A battery design breakthrough has opened up the possibility of developing zinc-ion rather than lithium-ion batteries for use in everything from smartphones to electric cars, making them safer, cheaper and more environmentally sustainable.
Researchers from Tianjin University in China discovered a way to improve the performance and cost of aqueous zinc-ion batteries, which until now have been prone to fast performance degradation.
The high performance and reusability of lithium-ion batteries mean they are the standard power source for most rechargeable electronics, however issues with cost, safety and sustainability have led scientists to seek breakthroughs with alternative materials.
Disposable batteries commonly found in less power intensive electronics like TV remote controls and children’s toys are made of zinc, which offer solid performance but poor rechargeability due to electrode corrosion.
The Tianjin University researchers, led by Quan-Hong Yang, realised they could use a new type of electrolyte made of a hydrated zinc salt, in which a small amount of water is able to address the technical issues typically associated with aqueous zinc-ion batteries.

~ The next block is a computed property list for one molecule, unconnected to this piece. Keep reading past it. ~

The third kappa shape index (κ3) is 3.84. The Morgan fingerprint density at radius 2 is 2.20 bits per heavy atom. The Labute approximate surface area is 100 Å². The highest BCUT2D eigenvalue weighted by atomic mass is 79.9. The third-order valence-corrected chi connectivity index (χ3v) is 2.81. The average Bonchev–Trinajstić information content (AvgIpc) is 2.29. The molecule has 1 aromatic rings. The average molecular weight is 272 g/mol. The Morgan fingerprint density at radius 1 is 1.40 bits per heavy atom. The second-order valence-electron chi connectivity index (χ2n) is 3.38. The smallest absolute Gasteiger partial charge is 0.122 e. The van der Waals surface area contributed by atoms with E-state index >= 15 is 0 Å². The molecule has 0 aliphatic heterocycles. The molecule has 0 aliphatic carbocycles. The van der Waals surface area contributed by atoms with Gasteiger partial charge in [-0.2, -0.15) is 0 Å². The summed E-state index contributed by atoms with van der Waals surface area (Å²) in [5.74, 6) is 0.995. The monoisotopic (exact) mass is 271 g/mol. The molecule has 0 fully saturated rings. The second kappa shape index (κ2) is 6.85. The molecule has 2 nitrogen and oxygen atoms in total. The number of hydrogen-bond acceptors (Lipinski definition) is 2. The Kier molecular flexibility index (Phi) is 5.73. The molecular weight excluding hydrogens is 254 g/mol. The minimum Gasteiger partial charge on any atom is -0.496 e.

The battery demonstrated excellent performance within a temperature range from -30C to 40C, making them suitable for most everyday electronics, while also being more cost competitive than their lithium-ion counterparts.
They also have the benefit of being non-flammable, as they do not use the same flammable and toxic organic electrolytes that Li-ion batteries contain.
The safety hazards associated with these materials have led to fires involving electric cars and smartphones.
There have been multiple reported incidents of battery-related smartphone fires, either through damage or faulty charging, in recent years, while vehicles made by Tesla and other manufacturers have caught fire in the past if their battery packs are damaged in accidents.
“There is still much to explore,” the researchers note, “but our findings open a way to low-cost and non-flammable organic electrolytes for practical Zn batteries with enhanced sustainability.”
Florencio Santos from the Universidad Politécnica de Cartagena in Spain, who was not involved in the research, said the work “tackled several critical issues of zinc batteries by using a cheap and environmentally friendly electrolyte”.
He added that further enhancing the battery’s performance would make it possible to “produce and implement reliable and affordable batteries to aid the transition to a sustainable future”.
The new design was presented in the scientific journal Nature Sustainability on Thursday.
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